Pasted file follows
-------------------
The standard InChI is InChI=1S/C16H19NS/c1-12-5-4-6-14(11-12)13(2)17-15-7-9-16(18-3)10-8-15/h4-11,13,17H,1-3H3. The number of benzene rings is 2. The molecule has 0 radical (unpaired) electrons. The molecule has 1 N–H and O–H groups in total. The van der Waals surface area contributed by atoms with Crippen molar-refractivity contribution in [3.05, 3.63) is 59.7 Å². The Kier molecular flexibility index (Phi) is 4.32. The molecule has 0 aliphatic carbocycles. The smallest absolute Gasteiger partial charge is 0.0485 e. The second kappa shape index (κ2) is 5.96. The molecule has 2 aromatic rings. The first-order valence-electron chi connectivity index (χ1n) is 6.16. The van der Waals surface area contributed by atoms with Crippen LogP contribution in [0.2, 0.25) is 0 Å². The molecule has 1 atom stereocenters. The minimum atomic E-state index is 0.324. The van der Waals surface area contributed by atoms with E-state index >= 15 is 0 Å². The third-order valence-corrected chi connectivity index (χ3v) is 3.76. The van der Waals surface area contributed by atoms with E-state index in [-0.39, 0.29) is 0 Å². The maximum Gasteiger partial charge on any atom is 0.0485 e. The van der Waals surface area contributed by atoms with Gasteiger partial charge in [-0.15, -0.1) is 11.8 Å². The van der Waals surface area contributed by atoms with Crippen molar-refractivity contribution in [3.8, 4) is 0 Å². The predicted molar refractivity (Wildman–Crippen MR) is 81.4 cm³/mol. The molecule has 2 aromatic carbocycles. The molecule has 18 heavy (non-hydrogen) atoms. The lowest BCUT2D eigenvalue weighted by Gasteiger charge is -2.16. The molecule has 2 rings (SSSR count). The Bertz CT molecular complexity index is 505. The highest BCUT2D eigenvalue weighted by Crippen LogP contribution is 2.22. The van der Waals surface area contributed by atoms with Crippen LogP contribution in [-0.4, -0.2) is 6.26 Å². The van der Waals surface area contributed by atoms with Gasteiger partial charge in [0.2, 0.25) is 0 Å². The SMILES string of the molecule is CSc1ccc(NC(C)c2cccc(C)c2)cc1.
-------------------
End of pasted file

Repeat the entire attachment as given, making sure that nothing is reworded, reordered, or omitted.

The standard InChI is InChI=1S/C16H19NS/c1-12-5-4-6-14(11-12)13(2)17-15-7-9-16(18-3)10-8-15/h4-11,13,17H,1-3H3. The number of benzene rings is 2. The molecule has 0 radical (unpaired) electrons. The molecule has 1 N–H and O–H groups in total. The van der Waals surface area contributed by atoms with Crippen molar-refractivity contribution in [3.05, 3.63) is 59.7 Å². The Kier molecular flexibility index (Phi) is 4.32. The molecule has 0 aliphatic carbocycles. The smallest absolute Gasteiger partial charge is 0.0485 e. The second kappa shape index (κ2) is 5.96. The molecule has 2 aromatic rings. The first-order valence-electron chi connectivity index (χ1n) is 6.16. The van der Waals surface area contributed by atoms with Crippen LogP contribution in [0.2, 0.25) is 0 Å². The molecule has 1 atom stereocenters. The minimum atomic E-state index is 0.324. The van der Waals surface area contributed by atoms with E-state index >= 15 is 0 Å². The third-order valence-corrected chi connectivity index (χ3v) is 3.76. The van der Waals surface area contributed by atoms with E-state index in [-0.39, 0.29) is 0 Å². The maximum Gasteiger partial charge on any atom is 0.0485 e. The van der Waals surface area contributed by atoms with Gasteiger partial charge in [-0.15, -0.1) is 11.8 Å². The van der Waals surface area contributed by atoms with Crippen molar-refractivity contribution in [3.8, 4) is 0 Å². The predicted molar refractivity (Wildman–Crippen MR) is 81.4 cm³/mol. The molecule has 2 aromatic carbocycles. The molecule has 18 heavy (non-hydrogen) atoms. The lowest BCUT2D eigenvalue weighted by Gasteiger charge is -2.16. The molecule has 2 rings (SSSR count). The Bertz CT molecular complexity index is 505. The highest BCUT2D eigenvalue weighted by Crippen LogP contribution is 2.22. The van der Waals surface area contributed by atoms with Crippen LogP contribution in [-0.4, -0.2) is 6.26 Å². The van der Waals surface area contributed by atoms with Gasteiger partial charge in [0.2, 0.25) is 0 Å². The SMILES string of the molecule is CSc1ccc(NC(C)c2cccc(C)c2)cc1.